Now, there's nothing stopping you from waiting until mainloop() returns and then working on the value after the GUI is done. This might make sense for a simple user interface that doesn't do much except get some input before the real processing begins. You might have tried calling ent.get() after the mainloop exits. Whether or not calling a widget method outside the mainloop works isn't always predictable. It might just depend on the underlying Tcl. You can fix that by setting a global variable or otherwise storing the value somewhere the rest of the program can access it while you are in the callback.

One more thing. You will see this line a lot:
Code: Select all
from Tkinter import *

It'd be better if you didn't copy that verbatim. Wildcard imports are an invitation for trouble. They copy every binding (variable or function to use looser terms) from the Tkinter module and pile it all into your program's namespace. You will get name collisions if you use one of those symbols yourself or if you have a second wildcard import that has some of the same names in it. Either just import the symbols you need:
Code: Select all
from Tkinter import Tk, Frame, Button

or import the module and reference its symbols through it:
Code: Select all
 import Tkinter
root = Tkinter.Tk()

or, as I prefer to do:
Code: Select all
import Tkinter as tk
root = tk.Tk()
Last edited by thoughtfully on Sun Aug 07, 2011 5:13 am UTC, edited 2 times in total.
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Re: GUI text input window for Python

Postby Anonymously Famous » Sun Aug 07, 2011 5:11 am UTC

I'm kind of new when it comes to Python, too, but I'll take a look when I get the chance.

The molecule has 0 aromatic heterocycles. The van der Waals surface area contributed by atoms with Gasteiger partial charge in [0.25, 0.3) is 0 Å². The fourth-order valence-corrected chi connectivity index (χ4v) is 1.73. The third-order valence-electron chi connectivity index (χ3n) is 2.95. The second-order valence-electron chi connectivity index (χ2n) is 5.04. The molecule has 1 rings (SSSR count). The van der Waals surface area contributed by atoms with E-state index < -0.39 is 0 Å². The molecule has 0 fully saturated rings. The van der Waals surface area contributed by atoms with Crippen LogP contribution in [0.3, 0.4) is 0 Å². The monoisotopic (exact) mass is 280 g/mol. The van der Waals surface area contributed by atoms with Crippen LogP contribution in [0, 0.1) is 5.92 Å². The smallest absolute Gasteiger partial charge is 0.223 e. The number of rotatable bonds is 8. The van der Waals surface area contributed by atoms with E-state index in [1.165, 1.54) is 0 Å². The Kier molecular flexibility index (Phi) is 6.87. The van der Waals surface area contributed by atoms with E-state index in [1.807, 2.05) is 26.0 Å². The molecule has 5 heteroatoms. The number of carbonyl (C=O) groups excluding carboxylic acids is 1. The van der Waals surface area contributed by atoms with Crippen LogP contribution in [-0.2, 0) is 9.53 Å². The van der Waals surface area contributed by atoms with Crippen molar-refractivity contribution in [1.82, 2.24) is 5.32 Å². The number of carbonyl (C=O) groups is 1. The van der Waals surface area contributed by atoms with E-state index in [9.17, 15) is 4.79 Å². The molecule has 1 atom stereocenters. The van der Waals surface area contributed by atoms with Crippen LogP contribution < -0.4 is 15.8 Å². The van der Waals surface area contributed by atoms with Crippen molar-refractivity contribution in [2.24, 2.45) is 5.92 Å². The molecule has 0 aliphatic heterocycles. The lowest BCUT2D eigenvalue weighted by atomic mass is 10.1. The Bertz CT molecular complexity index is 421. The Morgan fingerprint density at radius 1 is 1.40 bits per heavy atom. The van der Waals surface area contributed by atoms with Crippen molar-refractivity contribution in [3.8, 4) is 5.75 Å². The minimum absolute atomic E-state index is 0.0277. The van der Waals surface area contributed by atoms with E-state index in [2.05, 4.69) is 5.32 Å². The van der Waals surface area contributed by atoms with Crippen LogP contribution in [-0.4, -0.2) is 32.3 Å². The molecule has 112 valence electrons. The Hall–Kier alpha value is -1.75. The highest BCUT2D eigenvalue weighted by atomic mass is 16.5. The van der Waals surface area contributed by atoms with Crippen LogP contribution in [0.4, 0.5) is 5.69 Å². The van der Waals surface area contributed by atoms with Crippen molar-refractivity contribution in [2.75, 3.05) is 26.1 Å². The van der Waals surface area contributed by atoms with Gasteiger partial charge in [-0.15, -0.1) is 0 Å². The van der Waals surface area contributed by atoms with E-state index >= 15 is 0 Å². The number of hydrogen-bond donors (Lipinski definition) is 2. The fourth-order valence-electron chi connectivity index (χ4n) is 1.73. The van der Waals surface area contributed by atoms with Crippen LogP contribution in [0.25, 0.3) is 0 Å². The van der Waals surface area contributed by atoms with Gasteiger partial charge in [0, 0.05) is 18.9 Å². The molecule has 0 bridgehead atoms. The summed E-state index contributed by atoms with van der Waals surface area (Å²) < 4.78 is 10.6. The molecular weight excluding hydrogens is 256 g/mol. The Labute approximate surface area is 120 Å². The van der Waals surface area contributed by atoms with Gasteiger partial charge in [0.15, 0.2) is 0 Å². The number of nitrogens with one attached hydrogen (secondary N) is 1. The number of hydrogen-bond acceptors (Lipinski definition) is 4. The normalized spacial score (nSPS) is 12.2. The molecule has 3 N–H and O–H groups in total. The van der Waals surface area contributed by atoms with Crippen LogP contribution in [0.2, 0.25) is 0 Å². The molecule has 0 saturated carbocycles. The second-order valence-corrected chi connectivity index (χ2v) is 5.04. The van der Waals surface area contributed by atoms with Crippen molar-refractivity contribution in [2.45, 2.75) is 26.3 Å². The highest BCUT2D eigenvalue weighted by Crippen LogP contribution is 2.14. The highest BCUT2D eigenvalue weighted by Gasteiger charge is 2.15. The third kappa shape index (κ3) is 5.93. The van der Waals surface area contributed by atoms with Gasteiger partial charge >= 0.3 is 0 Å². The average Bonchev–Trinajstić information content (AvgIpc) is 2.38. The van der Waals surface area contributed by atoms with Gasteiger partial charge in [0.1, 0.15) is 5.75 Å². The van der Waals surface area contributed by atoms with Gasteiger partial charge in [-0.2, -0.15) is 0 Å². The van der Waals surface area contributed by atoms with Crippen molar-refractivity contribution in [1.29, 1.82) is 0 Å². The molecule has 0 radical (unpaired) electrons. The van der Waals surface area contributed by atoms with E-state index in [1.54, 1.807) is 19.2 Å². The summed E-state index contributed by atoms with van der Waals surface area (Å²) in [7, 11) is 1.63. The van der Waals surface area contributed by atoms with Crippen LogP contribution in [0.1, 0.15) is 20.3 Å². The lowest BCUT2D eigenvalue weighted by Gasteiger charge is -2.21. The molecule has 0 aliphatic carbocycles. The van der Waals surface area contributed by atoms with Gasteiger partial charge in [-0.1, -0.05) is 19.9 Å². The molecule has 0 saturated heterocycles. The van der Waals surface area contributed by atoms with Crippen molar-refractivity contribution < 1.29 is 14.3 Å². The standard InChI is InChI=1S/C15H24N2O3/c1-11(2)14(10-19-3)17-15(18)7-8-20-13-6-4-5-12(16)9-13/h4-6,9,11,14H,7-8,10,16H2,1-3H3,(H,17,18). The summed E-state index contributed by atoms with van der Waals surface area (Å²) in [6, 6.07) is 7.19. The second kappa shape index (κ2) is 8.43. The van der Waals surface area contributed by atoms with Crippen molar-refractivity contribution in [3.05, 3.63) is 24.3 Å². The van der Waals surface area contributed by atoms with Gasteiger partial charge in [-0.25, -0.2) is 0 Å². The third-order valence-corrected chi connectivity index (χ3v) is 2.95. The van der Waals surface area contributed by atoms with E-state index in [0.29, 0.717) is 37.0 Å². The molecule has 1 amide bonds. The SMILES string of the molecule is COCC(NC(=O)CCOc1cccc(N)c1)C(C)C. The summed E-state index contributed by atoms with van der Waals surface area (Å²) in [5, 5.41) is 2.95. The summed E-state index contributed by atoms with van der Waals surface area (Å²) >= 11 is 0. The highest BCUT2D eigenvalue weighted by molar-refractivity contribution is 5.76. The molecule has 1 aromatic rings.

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Re: GUI text input window for Python

Postby laranzu » Sun Aug 07, 2011 9:34 am UTC

Phasma Felis wrote:... Part of it's that I'm not really grasping the way TCL works... Anyway I feel like this really ought to be easy, and I'm missing something stupid. Any suggestions, links, snippets?

I suggest not using Tkinter. As you've noticed, it's designed for how TCL works, not Python.

My recommendation would be wxPython. If you're on Linux, GTK has a fairly good Python library these days.
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Re: GUI text input window for Python

Postby thoughtfully » Sun Aug 07, 2011 11:05 am UTC

I think Tkinter is a lot easier to learn/use, and it's included. One of those others is better for serious use later, but that can wait.
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Re: GUI text input window for Python

Postby Anonymously Famous » Sun Aug 07, 2011 3:44 pm UTC

So, as I understand it, You're doing stuff on the console, and you want to be able to fetch a value from some sort of dialog. And you want the code for displaying the dialog wrapped inside a function call.

Will something like this do?
Code: Select all
import Tkinter as tk

class MyDialog:
    def __init__(self, parent):

        top = self.top = tk.Toplevel(parent)

        tk.Label(top, text="Please enter a value:").pack()

        self.e = tk.Entry(top)
        self.e.pack(padx=5)

        b = tk.Button(top, text="OK", command=self.ok)
        b.pack(pady=5)
        self.value = ""

    def ok(self):

        self.value = self.e.get()

        self.top.destroy()

def returnValueFunction():
    root = tk.Tk()
    d = MyDialog(root)
    root.wait_window(d.top)
    return d.value

# Do the console stuff for your program here

myValue = returnValueFunction()

print "The value that you entered into the dialog was: ", myValue


This was modified from this example on how to create a simple dialog.

Oh yeah, I used this guy's advice, too, to avoid importing an asterisk:
thoughtfully wrote:or, as I prefer to do:
Code: Select all
import Tkinter as tk
root = tk.Tk()
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Re: GUI text input window for Python

Postby thoughtfully » Sun Aug 07, 2011 5:03 pm UTC

You may find using the Stringvar class to be more convenient.
http://effbot.org/tkinterbook/entry.htm